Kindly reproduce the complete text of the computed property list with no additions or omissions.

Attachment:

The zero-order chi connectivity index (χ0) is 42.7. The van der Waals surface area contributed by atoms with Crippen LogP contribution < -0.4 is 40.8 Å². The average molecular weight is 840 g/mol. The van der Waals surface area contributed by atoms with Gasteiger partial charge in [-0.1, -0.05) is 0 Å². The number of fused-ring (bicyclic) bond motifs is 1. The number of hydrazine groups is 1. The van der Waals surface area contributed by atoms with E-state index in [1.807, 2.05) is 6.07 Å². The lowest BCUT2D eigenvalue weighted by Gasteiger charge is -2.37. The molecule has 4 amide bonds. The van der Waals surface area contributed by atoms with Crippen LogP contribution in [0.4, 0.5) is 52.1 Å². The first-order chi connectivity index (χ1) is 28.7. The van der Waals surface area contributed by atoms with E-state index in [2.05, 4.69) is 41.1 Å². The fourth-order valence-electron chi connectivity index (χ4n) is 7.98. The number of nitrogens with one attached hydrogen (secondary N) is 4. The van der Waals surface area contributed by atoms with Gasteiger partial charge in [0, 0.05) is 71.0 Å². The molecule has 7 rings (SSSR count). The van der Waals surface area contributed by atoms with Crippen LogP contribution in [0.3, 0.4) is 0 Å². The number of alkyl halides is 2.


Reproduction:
The zero-order chi connectivity index (χ0) is 42.7. The van der Waals surface area contributed by atoms with Crippen LogP contribution < -0.4 is 40.8 Å². The average molecular weight is 840 g/mol. The van der Waals surface area contributed by atoms with Gasteiger partial charge in [-0.1, -0.05) is 0 Å². The number of fused-ring (bicyclic) bond motifs is 1. The number of hydrazine groups is 1. The van der Waals surface area contributed by atoms with E-state index in [1.807, 2.05) is 6.07 Å². The lowest BCUT2D eigenvalue weighted by Gasteiger charge is -2.37. The molecule has 4 amide bonds. The van der Waals surface area contributed by atoms with Crippen LogP contribution in [0.4, 0.5) is 52.1 Å². The first-order chi connectivity index (χ1) is 28.7. The van der Waals surface area contributed by atoms with E-state index in [2.05, 4.69) is 41.1 Å². The fourth-order valence-electron chi connectivity index (χ4n) is 7.98. The number of nitrogens with one attached hydrogen (secondary N) is 4. The van der Waals surface area contributed by atoms with Gasteiger partial charge in [0, 0.05) is 71.0 Å². The molecule has 7 rings (SSSR count). The van der Waals surface area contributed by atoms with Crippen LogP contribution in [0.3, 0.4) is 0 Å². The number of alkyl halides is 2.